One of the more surprising conclusions to be drawn from modern geology, is that the greatest motor racing circuit on the current Formula 1 calendar, is the combined result of orogenesis, localised plastic strain, and periglacial erosion.
Spa-Francorchamps is a rich seam of asphalt found within the Ardennes Massif, a region created by tectonic uplift between 345 and 225 million years ago. Counter-intuitively, perhaps, the Ardennes was not covered by ice during the last ice age (a reassuringly decimal multiple of 10,000 years ago). It was, however, on the border of the glaciated region, and by definition was therefore affected by the less dramatic contribution of periglacial processes, which seem largely to involve permafrost and the creation of scree.
Thus, the Ardennes is characterised by deep-sided valleys, not because of glacial erosion, but because the tectonic uplift raised all the rivers high above their base level, and under such conditions downcutting will take place faster than lateral erosion, creating steep, V-shaped valleys.
During orogeny (mountain-building), the sedimentary rocks in the Ardennes underwent substantial compressive loads. Now, under protracted load, rock tends to suffer irreversible 'plastic' deformation. Jean-Pierre Burg emphasises the role of plastic strain instability within the Ardennes, arguing in Tectonophysics 309 that shear instabilities "appear necessary to explain complex, even contradictory relationships between cleavage, folds, thrusts, coeval normal faults and a downward decreasing strain and displacement."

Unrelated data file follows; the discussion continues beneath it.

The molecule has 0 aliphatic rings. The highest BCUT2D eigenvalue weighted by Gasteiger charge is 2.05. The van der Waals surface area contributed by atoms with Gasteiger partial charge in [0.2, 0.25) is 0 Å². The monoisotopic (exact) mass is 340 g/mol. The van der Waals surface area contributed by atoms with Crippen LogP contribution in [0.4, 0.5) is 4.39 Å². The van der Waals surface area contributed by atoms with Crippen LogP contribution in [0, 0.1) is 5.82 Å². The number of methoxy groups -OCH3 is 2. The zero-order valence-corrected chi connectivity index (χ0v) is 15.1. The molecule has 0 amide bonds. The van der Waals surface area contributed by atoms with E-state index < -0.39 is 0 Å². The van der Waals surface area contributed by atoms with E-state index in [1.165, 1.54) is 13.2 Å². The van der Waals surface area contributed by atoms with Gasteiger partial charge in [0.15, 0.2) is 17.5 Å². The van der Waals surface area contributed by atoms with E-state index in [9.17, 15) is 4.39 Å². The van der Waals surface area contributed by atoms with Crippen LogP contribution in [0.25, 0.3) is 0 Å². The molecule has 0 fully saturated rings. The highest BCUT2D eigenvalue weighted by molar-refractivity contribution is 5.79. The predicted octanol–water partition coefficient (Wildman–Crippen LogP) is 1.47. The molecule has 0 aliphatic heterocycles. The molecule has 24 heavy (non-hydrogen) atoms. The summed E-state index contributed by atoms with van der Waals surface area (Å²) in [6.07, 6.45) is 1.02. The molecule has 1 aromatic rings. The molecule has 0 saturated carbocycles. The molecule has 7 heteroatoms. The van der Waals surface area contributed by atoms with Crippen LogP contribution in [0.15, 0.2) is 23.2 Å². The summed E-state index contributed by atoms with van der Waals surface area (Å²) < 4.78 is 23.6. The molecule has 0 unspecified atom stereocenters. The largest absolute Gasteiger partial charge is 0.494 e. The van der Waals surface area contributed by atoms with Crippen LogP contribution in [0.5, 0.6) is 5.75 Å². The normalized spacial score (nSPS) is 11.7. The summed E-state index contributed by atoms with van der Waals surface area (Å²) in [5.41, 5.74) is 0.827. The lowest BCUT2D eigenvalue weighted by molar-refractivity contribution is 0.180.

One might, in fact, represent the stresses and strains of the Ardennes Massif with exactly the same type of Finite Element Analysis software, also used to design the conveniently deformable Formula 1 cars which will caress its skin this very weekend.